develop an appreciation of and respect for all learning environments (classroom, laboratory, field, etc.)
manipulate materials thr ough teacher dir ection and fr ee discovery
use information systems appr opriately
select appropriate standard and nonstandard measurement tools for measurement activities
estimate, find, and communicate measurements, using standard and nonstandard units
use and record appropriate units for measured or calculated values
order and sequence objects and/or events
classify objects according to an established scheme
generate a scheme for classification
utilize senses optimally for making observations
observe, analyze, and report observations of objects and events
observe, identify, and communicate patterns
observe, identify, and communicate cause-and-effect relationships
generate appropriate questions (teacher and student based) in response to observations, events, and other experiences
observe, collect, organize, and appropriately record data, then accurately interpret results
make predictions based on prior experiences and/or information
compare and contrast organisms/objects/events in the living and physical environments
identify and control variables/factors
plan, design, and implement a short-term and long-term investigation based on a student- or teacher-posed problem
communicate procedures and conclusions through oral and written presentations
Use appropriate scientific tools, such as metric rulers, spring scale, pan balance, graph paper, thermometers [Fahrenheit and Celsius], graduated cylinder to solve problems about the natural world
Observe and discuss objects and events and record observations
Articulate appropriate questions based on observations
Identify similarities and differences between explanations received from others or in print and personal observations or understandings
Clearly express a tentative explanation or description which can be tested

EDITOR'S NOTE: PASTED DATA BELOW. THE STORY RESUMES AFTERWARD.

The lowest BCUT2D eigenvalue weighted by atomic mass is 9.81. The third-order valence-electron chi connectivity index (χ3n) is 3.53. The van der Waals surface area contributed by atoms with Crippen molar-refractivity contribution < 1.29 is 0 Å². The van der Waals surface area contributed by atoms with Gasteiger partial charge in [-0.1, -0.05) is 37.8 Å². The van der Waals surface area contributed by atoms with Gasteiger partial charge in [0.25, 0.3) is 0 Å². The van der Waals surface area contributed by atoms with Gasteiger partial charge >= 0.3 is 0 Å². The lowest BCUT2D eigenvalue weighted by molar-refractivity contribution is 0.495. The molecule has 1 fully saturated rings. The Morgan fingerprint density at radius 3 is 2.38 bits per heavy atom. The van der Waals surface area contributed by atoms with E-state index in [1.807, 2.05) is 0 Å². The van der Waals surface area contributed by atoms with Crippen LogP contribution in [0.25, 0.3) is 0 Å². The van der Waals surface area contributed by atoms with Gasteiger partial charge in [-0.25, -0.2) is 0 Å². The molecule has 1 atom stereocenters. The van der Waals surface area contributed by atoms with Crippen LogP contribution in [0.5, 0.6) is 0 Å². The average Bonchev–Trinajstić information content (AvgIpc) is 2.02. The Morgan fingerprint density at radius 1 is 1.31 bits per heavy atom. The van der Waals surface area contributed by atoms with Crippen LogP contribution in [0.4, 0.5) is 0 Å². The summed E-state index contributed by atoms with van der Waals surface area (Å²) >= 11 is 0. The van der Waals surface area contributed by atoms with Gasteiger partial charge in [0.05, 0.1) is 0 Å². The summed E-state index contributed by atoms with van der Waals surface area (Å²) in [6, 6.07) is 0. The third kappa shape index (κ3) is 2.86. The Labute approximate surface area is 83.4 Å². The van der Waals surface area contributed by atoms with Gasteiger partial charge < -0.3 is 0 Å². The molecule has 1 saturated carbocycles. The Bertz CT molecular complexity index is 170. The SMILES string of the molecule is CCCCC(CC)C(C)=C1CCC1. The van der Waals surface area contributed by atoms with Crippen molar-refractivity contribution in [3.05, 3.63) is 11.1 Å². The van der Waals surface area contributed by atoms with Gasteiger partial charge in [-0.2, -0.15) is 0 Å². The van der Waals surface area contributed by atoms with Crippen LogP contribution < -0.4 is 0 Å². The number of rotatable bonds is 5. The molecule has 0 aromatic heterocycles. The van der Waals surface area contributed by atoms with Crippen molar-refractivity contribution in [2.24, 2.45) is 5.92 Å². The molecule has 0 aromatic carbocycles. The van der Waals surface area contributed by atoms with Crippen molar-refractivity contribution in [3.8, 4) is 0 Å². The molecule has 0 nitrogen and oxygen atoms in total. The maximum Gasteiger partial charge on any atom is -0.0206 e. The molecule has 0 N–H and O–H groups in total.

Indicate materials to be used and steps to follow to conduct the investigation and describe how data will be recorded (journal, dates and times, etc.)
Explain the steps of a plan to others, actively listening to their suggestions for possible modification of the plan, seeking clarification and understand- ing of the suggestions and modifying the plan where appropriate
Use appropriate "inquiry and process skills" to collect data
Record observations accurately and concisely
Accurately transfer data from a science journal or notes to appropriate graphic organizer
State, orally and in writing, any inferences or generalizations indicated by the data collected
Explain their findings to others, and actively listen to suggestions for possible interpretations and ideas
State, orally and in writing, any inferences or generalizations indicated by the data, with appropriate modifications of their original prediction/ explanation
State, orally and in writing, any new questions that arise from their investigation
Identify a simple/ common object which might be improved and state the purpose of the improvement
Identify features of an object that help or hinder the performance of the object
Suggest ways the object can be made differently, fixed, or improved within given constraints
Identify appropriate questions to ask about the design of an object
Identify the appropriate resources to use to find out about the design of an object
Describe prior designs of the object
SCI.K-4.1.T1 3a: Science
List possible solutions, applying age-appropriate math and science skills